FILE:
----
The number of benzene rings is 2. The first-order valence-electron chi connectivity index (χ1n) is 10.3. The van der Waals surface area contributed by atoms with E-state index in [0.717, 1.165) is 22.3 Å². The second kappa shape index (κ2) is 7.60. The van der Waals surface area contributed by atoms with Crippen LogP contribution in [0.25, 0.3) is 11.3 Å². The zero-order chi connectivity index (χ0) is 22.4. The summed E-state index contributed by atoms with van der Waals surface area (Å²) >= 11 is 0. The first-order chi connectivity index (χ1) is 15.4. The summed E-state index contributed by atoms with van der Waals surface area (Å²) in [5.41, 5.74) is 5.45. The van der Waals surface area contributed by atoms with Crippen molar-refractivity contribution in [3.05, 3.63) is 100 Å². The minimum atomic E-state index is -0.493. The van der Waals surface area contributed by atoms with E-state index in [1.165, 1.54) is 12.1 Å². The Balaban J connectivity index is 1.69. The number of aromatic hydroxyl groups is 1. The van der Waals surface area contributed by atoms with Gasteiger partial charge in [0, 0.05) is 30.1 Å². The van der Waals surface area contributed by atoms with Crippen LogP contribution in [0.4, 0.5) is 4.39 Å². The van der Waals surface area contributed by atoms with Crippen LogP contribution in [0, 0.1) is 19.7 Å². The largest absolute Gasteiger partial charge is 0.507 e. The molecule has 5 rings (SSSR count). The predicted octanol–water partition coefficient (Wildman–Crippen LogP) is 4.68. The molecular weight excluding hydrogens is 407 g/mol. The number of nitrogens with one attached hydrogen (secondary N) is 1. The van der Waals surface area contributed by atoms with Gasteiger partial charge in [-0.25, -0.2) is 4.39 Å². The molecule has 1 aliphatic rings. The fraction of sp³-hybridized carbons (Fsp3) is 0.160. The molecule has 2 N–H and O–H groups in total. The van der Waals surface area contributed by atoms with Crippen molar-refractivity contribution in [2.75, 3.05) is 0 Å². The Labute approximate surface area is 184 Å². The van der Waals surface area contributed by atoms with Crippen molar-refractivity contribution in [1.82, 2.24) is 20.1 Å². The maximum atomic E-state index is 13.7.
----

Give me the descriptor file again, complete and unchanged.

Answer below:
The number of benzene rings is 2. The first-order valence-electron chi connectivity index (χ1n) is 10.3. The van der Waals surface area contributed by atoms with E-state index in [0.717, 1.165) is 22.3 Å². The second kappa shape index (κ2) is 7.60. The van der Waals surface area contributed by atoms with Crippen LogP contribution in [0.25, 0.3) is 11.3 Å². The zero-order chi connectivity index (χ0) is 22.4. The summed E-state index contributed by atoms with van der Waals surface area (Å²) >= 11 is 0. The first-order chi connectivity index (χ1) is 15.4. The summed E-state index contributed by atoms with van der Waals surface area (Å²) in [5.41, 5.74) is 5.45. The van der Waals surface area contributed by atoms with Crippen molar-refractivity contribution in [3.05, 3.63) is 100 Å². The minimum atomic E-state index is -0.493. The van der Waals surface area contributed by atoms with E-state index in [1.165, 1.54) is 12.1 Å². The Balaban J connectivity index is 1.69. The number of aromatic hydroxyl groups is 1. The van der Waals surface area contributed by atoms with Gasteiger partial charge in [0, 0.05) is 30.1 Å². The van der Waals surface area contributed by atoms with Crippen LogP contribution in [0.4, 0.5) is 4.39 Å². The van der Waals surface area contributed by atoms with Crippen LogP contribution in [0, 0.1) is 19.7 Å². The largest absolute Gasteiger partial charge is 0.507 e. The molecule has 5 rings (SSSR count). The predicted octanol–water partition coefficient (Wildman–Crippen LogP) is 4.68. The molecular weight excluding hydrogens is 407 g/mol. The number of nitrogens with one attached hydrogen (secondary N) is 1. The van der Waals surface area contributed by atoms with Gasteiger partial charge in [-0.25, -0.2) is 4.39 Å². The molecule has 1 aliphatic rings. The fraction of sp³-hybridized carbons (Fsp3) is 0.160. The molecule has 2 N–H and O–H groups in total. The van der Waals surface area contributed by atoms with Crippen molar-refractivity contribution in [2.75, 3.05) is 0 Å². The Labute approximate surface area is 184 Å². The van der Waals surface area contributed by atoms with Crippen molar-refractivity contribution in [1.82, 2.24) is 20.1 Å². The maximum atomic E-state index is 13.7.